We conclude that Phantom failed to provide the information required by the RFP to evaluate its proposal. Accordingly, the agency reasonably rejected the proposal as unacceptable. /4/

The protest is denied.

Comptroller General of the United States

1. The agency evaluators also found other informational deficiencies in Phantom's proposal, in addition to those detailed in the contracting officer's letter to Phantom. For example, they found that Phantom's proposal did not provide sufficient information to ensure that the requirements for minimum vertical divergence and beam positioning would be met, and did not address the processes that would be used in the development and manufacture of the product.

2. In its written comments on the agency report, the protester discusses what it believes to be a misapplication of the agency's internal proposal evaluation plan. Specifically, Phantom asserts that the plan contained a "minimum requirements checklist" based on factors not specified in the solicitation, and that the agency improperly applied these undisclosed requirements in evaluating the proposals. This argument is without merit. The plan's checklist did not specify "minimum requirements"; rather, it had spaces for a comparative color rating of proposals (green/acceptable, yellow/marginal and red/unacceptable) under items that corresponded to the evaluation factors contained in the solicitation. For example, the checklist had a listing for the optical performance factor with subfactors of meeting or exceeding the minimum requirements of peak and effective intensity, technical approach to meeting uniformity of peak output in the focal plane, technical approach to meeting the vertical divergence and beam positioning, and technical approach to fulfilling the requirements for signal colors. Since these evaluation items were directly related to the optical performance requirements set forth in the solicitation, the agency properly considered them in the evaluation. See MCA Research Corp., B-278268.2, Apr. 10, 1998, 98-1 CPD Para. 129 at 8.

3. In contrast to the generalities in Phantom's proposal, Zeni's stated, for example, as follows with respect to the electrical power lead: Each lantern will be supplied with a separable and jacketed power lead. Total power lead length will be 1 metre. The power lead will have two conductors of stranded wire, equal conductor equal to 12 AWG. The conductors will be colour-coded black for positive [+] and white for negative[-]. Voltage rating 600 Volt.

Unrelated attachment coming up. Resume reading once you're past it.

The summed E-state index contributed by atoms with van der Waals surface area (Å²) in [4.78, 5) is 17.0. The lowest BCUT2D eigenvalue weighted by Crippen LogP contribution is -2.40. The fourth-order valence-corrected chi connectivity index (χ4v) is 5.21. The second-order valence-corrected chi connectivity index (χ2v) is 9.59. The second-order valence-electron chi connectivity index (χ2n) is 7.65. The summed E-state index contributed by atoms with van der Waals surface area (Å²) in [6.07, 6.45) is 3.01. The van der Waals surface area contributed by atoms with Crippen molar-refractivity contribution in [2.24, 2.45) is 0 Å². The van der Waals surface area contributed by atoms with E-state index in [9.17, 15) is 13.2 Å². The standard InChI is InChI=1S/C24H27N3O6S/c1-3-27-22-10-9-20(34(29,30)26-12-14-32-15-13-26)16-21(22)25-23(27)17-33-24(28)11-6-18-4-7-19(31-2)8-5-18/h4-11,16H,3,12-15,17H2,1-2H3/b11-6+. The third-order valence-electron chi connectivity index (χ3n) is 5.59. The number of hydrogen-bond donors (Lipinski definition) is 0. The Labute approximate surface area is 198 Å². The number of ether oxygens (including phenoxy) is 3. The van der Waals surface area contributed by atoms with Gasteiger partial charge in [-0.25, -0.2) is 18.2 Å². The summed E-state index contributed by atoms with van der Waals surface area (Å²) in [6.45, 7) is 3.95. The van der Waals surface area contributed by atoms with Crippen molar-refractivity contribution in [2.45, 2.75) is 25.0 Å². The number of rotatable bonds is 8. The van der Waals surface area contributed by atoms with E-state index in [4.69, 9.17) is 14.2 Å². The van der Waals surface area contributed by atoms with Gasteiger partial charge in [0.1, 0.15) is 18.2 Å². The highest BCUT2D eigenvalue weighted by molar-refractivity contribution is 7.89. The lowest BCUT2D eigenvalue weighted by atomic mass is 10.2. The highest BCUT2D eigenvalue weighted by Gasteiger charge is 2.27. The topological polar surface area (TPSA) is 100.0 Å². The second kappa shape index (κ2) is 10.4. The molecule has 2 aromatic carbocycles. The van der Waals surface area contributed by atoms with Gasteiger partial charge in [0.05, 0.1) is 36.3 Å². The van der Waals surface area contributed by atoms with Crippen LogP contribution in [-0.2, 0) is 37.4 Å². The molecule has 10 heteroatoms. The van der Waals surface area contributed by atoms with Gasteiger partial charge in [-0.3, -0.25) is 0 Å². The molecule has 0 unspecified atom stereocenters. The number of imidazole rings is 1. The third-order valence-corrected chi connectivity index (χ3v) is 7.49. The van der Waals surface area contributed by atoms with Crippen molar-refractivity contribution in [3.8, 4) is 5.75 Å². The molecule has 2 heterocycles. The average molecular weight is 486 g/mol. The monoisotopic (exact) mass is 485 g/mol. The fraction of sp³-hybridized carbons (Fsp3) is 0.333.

4. In its comments, the protester argues that the agency failed to give proper weight to price in comparison to technical matters. Since a firm whose proposal has been found to be technically unacceptable has no chance for award, we need not consider the agency's cost/price evaluation. Global Eng'g & Constr. Joint Venture, B-275999.4, B-275999.5, Oct. 6, 1997, 97-2 CPD Para. 125 at 13. The protester also argues that the agency had improper contacts with the other vendors. However, the record shows only that an agency representatives attended international trade shows in 1994 and 1998; there is nothing improper in the agency's attendance at these trade shows. The protester advances other miscellaneous arguments in its comments which we do not address because they could not have had any impact on the determination that the firm's proposal was technically unacceptable. For example, the protester argues that by attempting to acquire "free" technical information for future use, the agency was improperly engaging in research and development. We fail to see how this affected the informational deficiencies found by the agency in Phantom's proposal.